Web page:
These chicken Kievs are – I can say this because I've just tasted them – possibly the best thing I've ever eaten.
16 wild garlic leaves
Garlic butter (see below)
100g plain flour, seasoned with salt and pepper
2 large free-range eggs, beaten with a little milk
300g panko breadcrumbs
4 large free-range chicken breasts with fillets attached (I like using supremes, as they still have the wing tip attached)
Oil, for deep-frying
For the Garlic Butter
1 bulb of wet garlic
2 wet or dried garlic cloves, grated
200g unsalted butter at room temperature
2 wild garlic leaves, finely sliced, and garlic flowers (if you can find them)
2-3 tbsp chopped parsley
Sea salt and freshly ground black pepper
Now lay the whole wild garlic leaves on a work surface, 4 leaves per chicken breast. Divide the garlic butter between the leaves and roll them up to make 4 parcels about the size of your thumb. Wrap in cling film then place in the freezer for 20 to 30 minutes, or until very firm.
Now take 3 bowls and fill one with the flour, one with the eggs and one with the breadcrumbs. Using a sharp knife, make a deep cut lengthways along each chicken breast to make a pocket in the chicken. Stick your finger in the pocket and root around a bit to make the hole a little larger. Unwrap the butter parcels and stuff one in each breast. Plug up the holes with the false fillet (the detachable part on the back of the breast), and pinch the side of the chicken shut.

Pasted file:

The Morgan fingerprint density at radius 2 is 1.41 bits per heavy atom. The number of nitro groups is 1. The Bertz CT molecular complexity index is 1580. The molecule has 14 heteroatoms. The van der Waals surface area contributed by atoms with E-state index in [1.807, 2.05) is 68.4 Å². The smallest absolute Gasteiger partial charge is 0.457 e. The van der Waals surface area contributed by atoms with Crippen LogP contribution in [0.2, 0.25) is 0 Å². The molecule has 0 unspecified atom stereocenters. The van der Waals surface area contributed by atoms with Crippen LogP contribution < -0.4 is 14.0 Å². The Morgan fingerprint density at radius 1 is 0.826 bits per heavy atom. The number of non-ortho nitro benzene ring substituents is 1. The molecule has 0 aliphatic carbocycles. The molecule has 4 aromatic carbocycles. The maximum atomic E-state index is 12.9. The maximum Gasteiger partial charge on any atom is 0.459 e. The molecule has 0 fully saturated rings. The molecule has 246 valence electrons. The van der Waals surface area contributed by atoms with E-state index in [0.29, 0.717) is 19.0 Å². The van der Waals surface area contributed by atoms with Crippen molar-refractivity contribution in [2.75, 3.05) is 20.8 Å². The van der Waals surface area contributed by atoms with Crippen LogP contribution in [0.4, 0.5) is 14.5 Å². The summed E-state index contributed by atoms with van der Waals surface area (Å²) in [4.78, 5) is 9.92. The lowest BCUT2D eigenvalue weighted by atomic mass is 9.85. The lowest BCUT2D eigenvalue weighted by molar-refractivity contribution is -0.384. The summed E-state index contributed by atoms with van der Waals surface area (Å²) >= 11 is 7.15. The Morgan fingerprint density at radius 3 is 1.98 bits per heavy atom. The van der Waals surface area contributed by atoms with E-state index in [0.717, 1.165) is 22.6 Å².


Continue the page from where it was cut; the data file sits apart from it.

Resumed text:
Lower the oven to 190C/375F/Gas5. Heat the oil in a deep-fat fryer or a deep saucepan to 190C. Dip each stuffed breast first in the seasoned flour, then in plenty of the egg, then in the breadcrumbs, coating them thoroughly and paying particular attention to the side where they've been sealed. I would double-coat the side with more egg and breadcrumbs.
Place each Kiev into the oil and cook for 4 to 5 minutes, or until they turn lightly golden. Transfer to a baking tray and bake for 12 to 15 minutes, until cooked through and nicely crisp and brown.
Some of the butter will have leaked out, so pour that back over the chicken, and serve with mashed potatoes and peas.
Bhel puri salad with heirloom tomatoes
Preparation time: 30 minutes, plus cooling
Cooking time: 20 minutes